When I turned 33 my father said, It’s your Jesus year—you’re the same
age he was when he died. It was spring, the hills green in Mississippi.

I know more than Joe Christmas did. Natasha is a Russian name—
though I’m not; it means Christmas child, even in Mississippi.

~ Natasha Tretheway

What is your favorite poem? Join me in celebrating ALL poetry this month, from the works of Shel Silverstein to Pablo Neruda to Poet Laureate’s like Natasha Tretheway ;-)


Comparison Traps and Loving the Home You Have

March 31, 2015 Book Talk 9


Create-the-home-of-your-dreams-right-where-you-areSeveral years ago I was blessed to be able to buy my mom’s house after she remarried and I had just divorced.  It was a small starter home, yellow siding with a one bay carport.  There were three bedrooms, one bath so my two girls shared the largest room and my son had the smallest.  The eat-in kitchen opened up into the living room, and in its entirety, the house was right at 1000 sq. feet.

At the same time a good friend of mine and I started a book club.  She was an attorney I worked with in the juvenile courts of the quad-county area we served, and it was just natural that we invited other professionals to join us {like the juvenile court judge, Department of Family and Children’s Services Director and others}.  The plan was to meet once a month in rotating homes.  Can I just be honest here?  I was so envious of everyone else’s home and so embarrassed by mine.  What would they think of my small house compared to theirs?  Would they look down on me?  And my furniture! It was all hand-me-down, mismatched and not very expensive, at all.

Fast forward to today.  For the past year, I’ve been reading a blog that has brought my thinking around 360 degrees!  Melissa Michaels at The Inspired Room is such an inspiration and encouragement.  Her message, Love the Home You Have, has just been released as a book under the same name.   It has been through her blog that I really came to love the home I am in, no matter where that may be or how small it may appear.

Last year, we bought a small cabin in the woods.  It was purchased as a rental investment, but we have since decided to move in and do some renovating.  It has one bedroom, two bathrooms and a finished daylight basement.  Although we’ve just moved in, my sweetheart, who is corporate by profession but builder by heart, has already begun renovations.

Do I love this home? Immensely.  Am I looking forward to hosting book club at the cabin while in the chaos of settling in and renovating? Absolutely.  Gone are the days of comparing my home to my friends’ homes. Gone are the days of wishing away what I have. . .

To celebrate book publishing day, Melissa is hosting a 31-day challenge to Love Your Home.  I hope you will join me in participating AND in reading her book Love the Home You Have.  Congratulations Melissa, and a tremendous thank you for helping me shift my perspective and love my home!

love the home you have




Book Review: A Fireproof Home for the Bride

March 25, 2015 Book Review 0

Many thanks to the publisher for the complimentary review copy; however, these are solely my thoughts and opinions.

Book Review: A Fireproof Home for the BrideA Fireproof Home for the Bride
by Amy Scheibe
Published by St. Martin's Press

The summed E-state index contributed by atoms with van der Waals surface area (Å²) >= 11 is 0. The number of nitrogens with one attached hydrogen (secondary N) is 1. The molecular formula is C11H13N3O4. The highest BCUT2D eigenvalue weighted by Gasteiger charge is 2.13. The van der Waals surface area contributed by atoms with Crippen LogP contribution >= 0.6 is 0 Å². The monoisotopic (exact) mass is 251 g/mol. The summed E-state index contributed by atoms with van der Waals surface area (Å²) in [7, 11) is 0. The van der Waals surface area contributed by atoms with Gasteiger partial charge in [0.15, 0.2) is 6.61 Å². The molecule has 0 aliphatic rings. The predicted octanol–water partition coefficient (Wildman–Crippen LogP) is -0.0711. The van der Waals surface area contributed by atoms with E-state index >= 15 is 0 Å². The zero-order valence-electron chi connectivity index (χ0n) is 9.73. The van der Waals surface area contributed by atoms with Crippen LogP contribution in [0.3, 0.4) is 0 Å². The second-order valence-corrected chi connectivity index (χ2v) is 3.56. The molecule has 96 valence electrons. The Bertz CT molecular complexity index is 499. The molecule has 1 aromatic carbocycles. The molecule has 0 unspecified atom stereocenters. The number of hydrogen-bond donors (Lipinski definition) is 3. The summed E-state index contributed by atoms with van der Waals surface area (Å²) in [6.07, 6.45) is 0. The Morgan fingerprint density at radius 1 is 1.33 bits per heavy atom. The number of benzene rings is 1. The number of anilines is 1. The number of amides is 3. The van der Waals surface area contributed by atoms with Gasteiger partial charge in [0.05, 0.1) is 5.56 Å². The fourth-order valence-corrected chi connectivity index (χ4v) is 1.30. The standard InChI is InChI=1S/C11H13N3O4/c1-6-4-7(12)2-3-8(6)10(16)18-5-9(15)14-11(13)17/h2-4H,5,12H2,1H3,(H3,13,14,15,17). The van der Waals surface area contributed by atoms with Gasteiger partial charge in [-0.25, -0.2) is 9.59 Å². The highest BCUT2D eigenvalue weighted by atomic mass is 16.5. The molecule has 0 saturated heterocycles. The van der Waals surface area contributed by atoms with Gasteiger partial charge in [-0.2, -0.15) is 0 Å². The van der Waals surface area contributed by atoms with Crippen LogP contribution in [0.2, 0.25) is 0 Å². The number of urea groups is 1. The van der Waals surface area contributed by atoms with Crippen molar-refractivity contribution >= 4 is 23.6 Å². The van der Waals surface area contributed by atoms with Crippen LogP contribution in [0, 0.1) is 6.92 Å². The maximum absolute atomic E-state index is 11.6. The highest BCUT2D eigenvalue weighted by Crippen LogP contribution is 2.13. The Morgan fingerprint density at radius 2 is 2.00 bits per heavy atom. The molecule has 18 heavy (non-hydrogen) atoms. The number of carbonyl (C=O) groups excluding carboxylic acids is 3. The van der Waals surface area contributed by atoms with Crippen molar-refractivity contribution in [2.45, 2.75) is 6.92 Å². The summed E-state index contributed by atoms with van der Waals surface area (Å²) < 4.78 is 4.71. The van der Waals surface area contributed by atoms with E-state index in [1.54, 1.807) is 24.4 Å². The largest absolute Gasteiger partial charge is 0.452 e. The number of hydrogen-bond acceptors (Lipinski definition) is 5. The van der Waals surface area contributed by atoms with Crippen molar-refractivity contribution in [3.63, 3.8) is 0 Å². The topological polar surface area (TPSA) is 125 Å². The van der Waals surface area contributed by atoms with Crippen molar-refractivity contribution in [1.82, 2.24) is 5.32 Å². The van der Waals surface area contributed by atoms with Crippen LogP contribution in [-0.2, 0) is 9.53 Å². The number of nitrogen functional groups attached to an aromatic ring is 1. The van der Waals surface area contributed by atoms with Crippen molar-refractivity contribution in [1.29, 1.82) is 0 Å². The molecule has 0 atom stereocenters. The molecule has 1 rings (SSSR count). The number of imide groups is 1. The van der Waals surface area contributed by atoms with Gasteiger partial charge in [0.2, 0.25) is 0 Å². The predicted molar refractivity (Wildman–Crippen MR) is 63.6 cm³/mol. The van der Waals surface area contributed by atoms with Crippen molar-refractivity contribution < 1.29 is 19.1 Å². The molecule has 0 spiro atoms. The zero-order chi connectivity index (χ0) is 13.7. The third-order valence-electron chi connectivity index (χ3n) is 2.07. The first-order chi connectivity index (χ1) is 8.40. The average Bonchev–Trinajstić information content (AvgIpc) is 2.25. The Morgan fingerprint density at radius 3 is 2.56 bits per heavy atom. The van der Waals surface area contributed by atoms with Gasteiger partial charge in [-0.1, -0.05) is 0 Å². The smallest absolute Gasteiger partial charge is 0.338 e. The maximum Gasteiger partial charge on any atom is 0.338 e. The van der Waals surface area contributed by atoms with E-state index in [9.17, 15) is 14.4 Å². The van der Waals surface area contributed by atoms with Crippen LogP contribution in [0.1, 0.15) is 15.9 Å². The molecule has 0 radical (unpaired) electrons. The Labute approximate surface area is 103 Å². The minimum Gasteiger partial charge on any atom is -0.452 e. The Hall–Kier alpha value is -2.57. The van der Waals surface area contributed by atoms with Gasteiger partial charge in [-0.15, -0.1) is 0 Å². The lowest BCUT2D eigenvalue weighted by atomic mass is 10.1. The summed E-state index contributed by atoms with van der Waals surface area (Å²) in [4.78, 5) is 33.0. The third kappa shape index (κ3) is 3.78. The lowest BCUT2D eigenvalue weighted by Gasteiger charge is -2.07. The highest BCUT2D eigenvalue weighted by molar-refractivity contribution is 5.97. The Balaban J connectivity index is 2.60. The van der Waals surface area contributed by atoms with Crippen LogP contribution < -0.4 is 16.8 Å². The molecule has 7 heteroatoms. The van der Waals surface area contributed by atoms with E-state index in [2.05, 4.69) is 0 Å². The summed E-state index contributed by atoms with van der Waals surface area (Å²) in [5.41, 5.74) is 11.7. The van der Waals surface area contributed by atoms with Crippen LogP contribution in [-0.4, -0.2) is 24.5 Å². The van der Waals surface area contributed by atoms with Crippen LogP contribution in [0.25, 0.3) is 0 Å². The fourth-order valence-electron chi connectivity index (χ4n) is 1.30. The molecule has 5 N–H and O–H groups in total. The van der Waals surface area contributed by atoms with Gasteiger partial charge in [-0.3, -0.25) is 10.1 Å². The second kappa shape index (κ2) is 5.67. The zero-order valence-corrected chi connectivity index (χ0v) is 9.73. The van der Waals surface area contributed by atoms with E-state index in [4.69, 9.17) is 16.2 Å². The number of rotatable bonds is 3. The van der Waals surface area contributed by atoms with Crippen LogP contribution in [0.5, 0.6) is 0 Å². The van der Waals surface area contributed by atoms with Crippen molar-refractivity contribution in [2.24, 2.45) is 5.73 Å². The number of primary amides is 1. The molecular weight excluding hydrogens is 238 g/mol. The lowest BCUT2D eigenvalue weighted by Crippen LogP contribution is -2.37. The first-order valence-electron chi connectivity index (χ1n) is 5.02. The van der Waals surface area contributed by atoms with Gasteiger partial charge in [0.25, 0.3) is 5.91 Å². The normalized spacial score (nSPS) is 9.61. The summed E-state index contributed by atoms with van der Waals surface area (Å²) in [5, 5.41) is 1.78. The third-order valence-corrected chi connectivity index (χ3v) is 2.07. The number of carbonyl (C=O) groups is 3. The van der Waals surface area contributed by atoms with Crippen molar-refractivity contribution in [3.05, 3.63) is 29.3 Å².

On March 10th, 2015
Genre: Fiction, Literary
Pages: 384
Source: complimentary review copy
Visit Goodreads
Buy the Book from IndieBound
Buy the Book from Amazon


A slow, yet methodical, building of the plot to an ultimate firestorm;

A coming-of-age novel with a strong female lead;

Issues of family secrets ~ how do you handle learning the people you love are not who you thought they were?

Racial tensions ~ the white man against anyone not white, male and Protestant.

Religious intolerance ~ strong intolerance by the Lutherans of the Catholics; I can’t even pretend to understand the conflict here, but I think that’s the point.

Why I Read A Fireproof Home for the Bride  the charm of the 1950’s with secrets & struggles & enough family strife to make it real + a heroine worthy of cheer = yes, please, give me more!

What I Would Have Liked Better Having read this one in a couple of days, it’s apparent that there wasn’t much I didn’t like!  The ultimate firestorm was a bit over-the-top taking away from the believability of the story but not so over-the-top that I didn’t want to finish.  At times it was hard to keep all of the characters straight between the Brann’s and the Nelson’s and which belonged to which family and then throw in her father’s extended family and it got to be a bit confusing.  I muddled thru, obviously!

Please Give Me More The characters were so fully drawn I felt I knew them.  I’ve always heard that Midwesterners were hard workers, especially the farmers.  The author did a fabulous job of making these Midwesterners real, not stereotypical – she showed  us rather than told.  I lived on my grandparents farm for a few years growing up and I know it’s hard work, long hours with very little pay.

Interesting to Note  I was not aware the Klu Klux Klan had such a prominence in Minnesota during the ’50s or that Mexican field workers from Texas would migrate to Minnesota to work the farms & in the sugar beet factories.  Fascinating the things one can learn from fiction!

If you liked The Swan House or The Boston Girl then you may enjoy A Fireproof Home for the Bride. Recommended.

What book have you read recently where you learned something new about history?